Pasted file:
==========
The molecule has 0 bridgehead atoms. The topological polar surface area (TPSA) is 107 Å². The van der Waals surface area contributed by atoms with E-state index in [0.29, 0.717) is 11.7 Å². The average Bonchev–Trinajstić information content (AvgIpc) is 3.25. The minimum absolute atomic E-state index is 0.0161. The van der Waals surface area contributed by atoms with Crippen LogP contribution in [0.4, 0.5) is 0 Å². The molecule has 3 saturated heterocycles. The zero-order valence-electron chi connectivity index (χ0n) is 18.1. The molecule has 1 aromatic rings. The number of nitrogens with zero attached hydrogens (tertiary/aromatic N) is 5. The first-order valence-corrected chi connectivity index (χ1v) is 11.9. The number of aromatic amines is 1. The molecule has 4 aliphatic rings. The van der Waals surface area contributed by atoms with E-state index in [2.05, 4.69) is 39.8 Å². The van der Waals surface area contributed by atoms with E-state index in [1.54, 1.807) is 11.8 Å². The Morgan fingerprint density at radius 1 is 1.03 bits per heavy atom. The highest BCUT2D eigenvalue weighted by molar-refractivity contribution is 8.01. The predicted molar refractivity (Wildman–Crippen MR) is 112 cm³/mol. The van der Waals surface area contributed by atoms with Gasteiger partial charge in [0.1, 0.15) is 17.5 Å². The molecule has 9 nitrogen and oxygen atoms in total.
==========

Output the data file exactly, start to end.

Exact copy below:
The molecule has 0 bridgehead atoms. The topological polar surface area (TPSA) is 107 Å². The van der Waals surface area contributed by atoms with E-state index in [0.29, 0.717) is 11.7 Å². The average Bonchev–Trinajstić information content (AvgIpc) is 3.25. The minimum absolute atomic E-state index is 0.0161. The van der Waals surface area contributed by atoms with Crippen LogP contribution in [0.4, 0.5) is 0 Å². The molecule has 3 saturated heterocycles. The zero-order valence-electron chi connectivity index (χ0n) is 18.1. The molecule has 1 aromatic rings. The number of nitrogens with zero attached hydrogens (tertiary/aromatic N) is 5. The first-order valence-corrected chi connectivity index (χ1v) is 11.9. The number of aromatic amines is 1. The molecule has 4 aliphatic rings. The van der Waals surface area contributed by atoms with E-state index in [2.05, 4.69) is 39.8 Å². The van der Waals surface area contributed by atoms with E-state index in [1.54, 1.807) is 11.8 Å². The Morgan fingerprint density at radius 1 is 1.03 bits per heavy atom. The highest BCUT2D eigenvalue weighted by molar-refractivity contribution is 8.01. The predicted molar refractivity (Wildman–Crippen MR) is 112 cm³/mol. The van der Waals surface area contributed by atoms with Gasteiger partial charge in [0.1, 0.15) is 17.5 Å². The molecule has 9 nitrogen and oxygen atoms in total.